Ahmed Faruqui writes about Pakistan Air Force’s air combats against the air forces of India, Israel and the Soviet Union and how the PAF interacted with adversarial air forces during these encounters.
The incident at Balakot in February this year in which a JF-17 of the Pakistan Air Force (PAF) shot down an Indian Air Force (IAF) MiG-21 which had intruded into Pakistani airspace proved yet again the combat superiority of the PAF.
Since 1965, the PAF has been involved in air combat against the air forces of India, Israel and the Soviet Union. Several insights emerge from observing how the PAF interacted with adversarial air forces during these encounters.
In 1965, the PAF took on a numerically much larger adversary. As the war began, there were 141 fixed-wing combat aircraft in the PAF inventory and 500 in the IAF inventory. The PAF was outnumbered by a factor of 3.5:1. Undeterred and undaunted, the PAF provided ground support to troops on the ground, defended the skies of Pakistan against intruding IAF fighters, and sent its bombers into India.
In late August, F-86F Sabre jets of the PAF provided significant ground support to the Pakistan army in the Chamb sector of Kashmir. On September 6, and the following days, these jets provided indispensable support to the ground forces in the Battles for Lahore and Sialkot.
They were particularly lethal in their missions against the 15th Indian division around Lahore and the 14th Infantry division that was en route to the Battle of Sialkot. The PAF destroyed 149 Indian tanks, more than 600 heavy vehicles, and 60 artillery pieces.
The Indian army, learning from the close air-ground coordination on the Pakistani side during the 1965 war, was to achieve similar coordination in the war of 1971 against Pakistan on the western border.
IAF bases along the border and as far deep as Agra were hit hard by B-57B bombers of the PAF. It is estimated that the IAF lost 75 combat aircraft during the war, and the PAF lost 19 PAF aircraft.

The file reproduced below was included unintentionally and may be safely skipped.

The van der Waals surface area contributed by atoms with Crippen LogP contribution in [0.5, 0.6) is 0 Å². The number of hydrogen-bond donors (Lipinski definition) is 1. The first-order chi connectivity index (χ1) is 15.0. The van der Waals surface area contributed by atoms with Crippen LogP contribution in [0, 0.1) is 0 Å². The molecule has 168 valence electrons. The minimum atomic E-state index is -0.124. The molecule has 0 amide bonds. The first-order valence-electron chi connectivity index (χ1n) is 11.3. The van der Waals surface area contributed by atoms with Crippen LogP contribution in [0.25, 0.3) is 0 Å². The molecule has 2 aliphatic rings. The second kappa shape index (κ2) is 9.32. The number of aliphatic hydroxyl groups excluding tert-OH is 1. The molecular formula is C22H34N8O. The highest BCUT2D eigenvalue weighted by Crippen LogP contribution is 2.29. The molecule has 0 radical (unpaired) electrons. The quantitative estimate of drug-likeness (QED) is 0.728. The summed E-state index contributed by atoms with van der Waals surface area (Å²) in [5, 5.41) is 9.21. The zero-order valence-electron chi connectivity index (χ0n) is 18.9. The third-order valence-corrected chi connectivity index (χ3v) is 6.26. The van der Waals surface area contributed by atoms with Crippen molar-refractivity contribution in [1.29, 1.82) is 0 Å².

Of these losses, the IAF lost 22 in air combat as compared with the eight aircraft lost by the PAF in air combat. These figures were confirmed by the US Military Assistance Advisory Group. The PAF flew virtually its entire air strength over a victory parade to refute Indian claims that they had destroyed more than a hundred Pakistani aircraft.
India eventually admitted the loss of 75 aircraft.
Squadron Leader M. M. Alam of the PAF achieved spectacular success in the skies over Sargodha, becoming the first ace in the PAF by downing five Indian Hunters. Typifying the fighting spirit that pervaded Pakistan in 1965, he recalls that “we were fighting with a passion founded on faith, against a people who were trying to destroy our way of life; we have a faith in God extending through everyone in Pakistan and a belief that He takes care of us. To feel that my life is in the hands of God leaves me with nothing to fear.”
In 1971, the PAF achieved a three-to-one kill ratio against the IAF. In the Eastern theatre, the 14th Squadron of the PAF, outnumbered ten to one, shot down eight IAF aircraft for the loss of three Sabres in the air and two on the ground. Gen. Chuck Yeager, who was then posted in Islamabad as the US Military Advisor, reports that the Pakistanis knocked out 102 IAF jets for a cost of 34 of their own.